POLICE OFFICER TESTIFIES IN FORMER WAAPP COODINATOR’S TRIAL

By Rohey Jadama
Essa Sowe, a police officer  posted to the fraud squad unit of the police headquarters testified as the fifth prosecution witness (PW5) in the ongoing  criminal trial involving Sheikh  Tijan  Sosseh, the former coordinator of West Africa agricultural productivity Project (WAAPP).
Sowe testified at the Special Criminal Division of the High Court, presided over by Justice Emmanuel Amadi.
Before the testimony of PW5, Counsel Edward Singhatey reminded the court that he has filed a notice for the prosecution to serve them with certain documents before the closure of their case. He said the documents are the certificates of completion of the project, contract and the consultant’s report. “My lord, providing these documents will help us to prove our case, we want to know the content of the documents rather than relying on the prosecution witnesses,” submitted Counsel Singhatey.
In response, Prosecutor M B Abubacarr said he has gone through their files and has not seen the said documents. He however said he would provide it before the closure of their case if the documents are available.
PW5 told the court that he recognized the accused, adding that he was part of the panel of investigators at the National Intelligence Agency (NIA) and further told the court that during the course of the investigation he obtained a cautionary statement from the accused after which an independent witness signed the document. He adduced that the accused person wrote his own statement and he went through it and an independent witness also signed it and his name, rank, and number was also written on it. From there he said he also obtained a voluntary statement from the accused in the presence of an independent witness by the name Foday Sanyang.
PW5 told the court that the accused only wrote the cautionary statement and the voluntary statement was recorded by him.
The prosecution asked whether if he is shown the cautionary and voluntary statements he would recognize it? . PW5 responded in the positive; adding that his name, rank and number was written on it. It was shown to him by the prosecutor and he identified them and the prosecution applied to tender them as exhibits. There was no objection from the defence. However, the defence counsel said 1B2 is a bundle of cautionary statements which were  taken at different dates and times, arguing that the foundation has been laid for one cautionary statement  to be tendered and the other cautionary statements are labeled “supplementary statements.” He said the witness never mentioned in his testimony that he took two cautionary statements at different dates and time and therefore urged the court to take the first cautionary statement and reject those two statements.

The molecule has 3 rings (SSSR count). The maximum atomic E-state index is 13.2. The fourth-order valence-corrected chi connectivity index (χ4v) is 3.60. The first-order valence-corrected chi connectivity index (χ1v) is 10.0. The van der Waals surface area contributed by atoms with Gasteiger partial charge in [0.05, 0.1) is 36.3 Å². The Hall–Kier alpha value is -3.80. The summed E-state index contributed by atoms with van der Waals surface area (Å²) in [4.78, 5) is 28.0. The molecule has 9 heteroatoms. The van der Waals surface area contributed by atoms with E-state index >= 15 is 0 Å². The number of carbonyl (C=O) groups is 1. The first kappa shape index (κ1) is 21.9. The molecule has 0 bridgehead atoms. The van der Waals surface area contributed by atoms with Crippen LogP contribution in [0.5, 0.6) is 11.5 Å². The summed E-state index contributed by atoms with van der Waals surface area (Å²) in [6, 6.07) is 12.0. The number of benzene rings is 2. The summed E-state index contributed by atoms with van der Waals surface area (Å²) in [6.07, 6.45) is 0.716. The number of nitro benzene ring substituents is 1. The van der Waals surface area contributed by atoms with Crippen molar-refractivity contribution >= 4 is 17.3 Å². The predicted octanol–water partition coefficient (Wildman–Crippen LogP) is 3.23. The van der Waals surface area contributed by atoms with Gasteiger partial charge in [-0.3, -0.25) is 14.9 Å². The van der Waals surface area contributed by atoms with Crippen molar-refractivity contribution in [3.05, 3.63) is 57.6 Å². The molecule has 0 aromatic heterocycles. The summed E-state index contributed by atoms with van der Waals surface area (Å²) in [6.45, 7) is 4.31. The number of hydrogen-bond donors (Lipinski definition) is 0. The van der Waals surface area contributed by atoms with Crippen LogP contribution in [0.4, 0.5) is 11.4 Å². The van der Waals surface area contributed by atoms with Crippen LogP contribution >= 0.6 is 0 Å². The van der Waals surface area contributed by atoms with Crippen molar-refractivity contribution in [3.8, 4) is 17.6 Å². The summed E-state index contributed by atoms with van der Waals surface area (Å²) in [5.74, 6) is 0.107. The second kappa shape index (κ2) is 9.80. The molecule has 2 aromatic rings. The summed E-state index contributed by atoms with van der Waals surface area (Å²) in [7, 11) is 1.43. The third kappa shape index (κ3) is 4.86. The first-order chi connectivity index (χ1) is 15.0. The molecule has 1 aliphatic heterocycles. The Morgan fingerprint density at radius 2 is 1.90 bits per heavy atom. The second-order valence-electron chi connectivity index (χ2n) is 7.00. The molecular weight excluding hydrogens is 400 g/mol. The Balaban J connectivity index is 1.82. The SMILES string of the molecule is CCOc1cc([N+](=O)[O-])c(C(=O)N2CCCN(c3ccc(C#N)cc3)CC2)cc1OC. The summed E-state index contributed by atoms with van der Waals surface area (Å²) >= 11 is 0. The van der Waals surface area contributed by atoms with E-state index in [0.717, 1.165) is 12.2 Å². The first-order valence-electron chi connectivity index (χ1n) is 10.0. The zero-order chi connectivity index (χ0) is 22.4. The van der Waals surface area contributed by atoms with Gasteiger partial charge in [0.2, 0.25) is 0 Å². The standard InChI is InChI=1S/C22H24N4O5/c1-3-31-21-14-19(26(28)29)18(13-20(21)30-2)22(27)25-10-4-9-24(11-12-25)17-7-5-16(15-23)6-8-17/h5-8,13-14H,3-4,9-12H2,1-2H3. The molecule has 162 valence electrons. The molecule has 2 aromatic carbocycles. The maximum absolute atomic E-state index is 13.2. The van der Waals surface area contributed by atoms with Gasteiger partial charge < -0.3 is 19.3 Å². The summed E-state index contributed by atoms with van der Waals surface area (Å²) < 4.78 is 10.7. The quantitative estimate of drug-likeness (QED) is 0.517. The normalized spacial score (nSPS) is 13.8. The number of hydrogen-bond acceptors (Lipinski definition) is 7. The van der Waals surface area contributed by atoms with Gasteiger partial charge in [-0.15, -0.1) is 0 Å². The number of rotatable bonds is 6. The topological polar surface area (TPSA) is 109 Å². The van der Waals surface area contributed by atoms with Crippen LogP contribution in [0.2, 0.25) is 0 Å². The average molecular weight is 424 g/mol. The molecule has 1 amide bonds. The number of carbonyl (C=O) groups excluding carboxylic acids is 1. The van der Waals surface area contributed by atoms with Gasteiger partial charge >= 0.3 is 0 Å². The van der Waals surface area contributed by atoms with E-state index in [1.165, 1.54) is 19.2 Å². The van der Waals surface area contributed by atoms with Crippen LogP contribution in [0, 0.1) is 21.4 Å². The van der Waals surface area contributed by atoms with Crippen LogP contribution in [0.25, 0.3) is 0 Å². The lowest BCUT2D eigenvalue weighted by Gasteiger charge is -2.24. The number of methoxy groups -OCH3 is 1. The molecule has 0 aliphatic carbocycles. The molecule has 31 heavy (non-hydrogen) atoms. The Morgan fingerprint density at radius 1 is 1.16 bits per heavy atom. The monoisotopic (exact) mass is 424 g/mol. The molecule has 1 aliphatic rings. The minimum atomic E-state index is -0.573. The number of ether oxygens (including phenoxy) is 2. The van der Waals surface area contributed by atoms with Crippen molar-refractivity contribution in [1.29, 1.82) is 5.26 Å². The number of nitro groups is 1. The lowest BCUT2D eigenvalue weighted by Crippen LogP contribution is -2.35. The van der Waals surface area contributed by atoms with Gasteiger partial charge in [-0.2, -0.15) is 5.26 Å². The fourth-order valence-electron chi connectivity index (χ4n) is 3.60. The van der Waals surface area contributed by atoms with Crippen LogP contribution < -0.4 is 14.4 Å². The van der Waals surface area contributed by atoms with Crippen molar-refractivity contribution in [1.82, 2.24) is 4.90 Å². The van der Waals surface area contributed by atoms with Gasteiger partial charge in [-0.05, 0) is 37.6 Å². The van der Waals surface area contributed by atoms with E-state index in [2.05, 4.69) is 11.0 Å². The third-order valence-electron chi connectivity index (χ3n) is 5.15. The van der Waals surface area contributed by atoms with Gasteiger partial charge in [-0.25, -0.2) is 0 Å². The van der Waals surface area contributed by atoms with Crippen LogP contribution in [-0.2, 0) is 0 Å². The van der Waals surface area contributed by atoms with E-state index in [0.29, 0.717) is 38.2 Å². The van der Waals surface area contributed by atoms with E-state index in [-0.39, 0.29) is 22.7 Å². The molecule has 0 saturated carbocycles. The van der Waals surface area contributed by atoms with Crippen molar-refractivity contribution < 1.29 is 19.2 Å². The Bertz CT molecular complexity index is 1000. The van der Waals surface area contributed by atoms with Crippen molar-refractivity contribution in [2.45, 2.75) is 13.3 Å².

However, the prosecution has withdrawn the two cautionary statements and applied to tender only one cautionary statement dated 17th June 2013. It was admitted and marked as exhibit F.
“What other thing did you do in relation to the accused in the course of your investigation”,? Asked  the prosecutor. “I obtained additional statements from the accused in the presence of an independent witness. Consequently, the prosecution applied to tender those additional statements  dated 2nd and 16th July, 2013 respectively as exhibits. There was no objection from the defence and they were admitted and marked as exhibit G and H respectively.
PW5 also adduced that during his investigation he came across two letters from the World Bank addressed to the Permanent Secretary Ministry of Finance. The prosecutor told  PW5 to take the question again and the defence objected to it, adding that the prosecution is putting words in the mouth of the witness.
In response the witness said the letter was addressed to the Minister of Finance and the second letter was from the Ministry of Finance to the Ministry of Agriculture.
At this juncture, the prosecutor applied for an adjournment and the matter was adjourned to the 26th of November, 2014 for continuation of PW5’s testimony.
It could be recalled that the accused person is charged with three criminal offences. Count one is omitting or failure to fully apply the Euro 5.3 Million agricultural grant from the World Bank which, it states, is an omission detrimental to the Gambian economy and the welfare of the people of The Gambia contrary to Section 5(f) of the Economic Crimes (specified offences) Act cap 13:07, Volume 3 Laws of The Gambia.
On count two, the accused is charged with neglect of official duties contrary to Section 113 of the Criminal Code, Cap 10;01 Volume 3, Laws of The Gambia.
On count three, the accused is charged with intentionally or recklessly causing loss to a public body, contrary to Section 5 (b) of the Economic Crime (specified offence) Act cap 13;07, volume 3, Laws of The Gambia.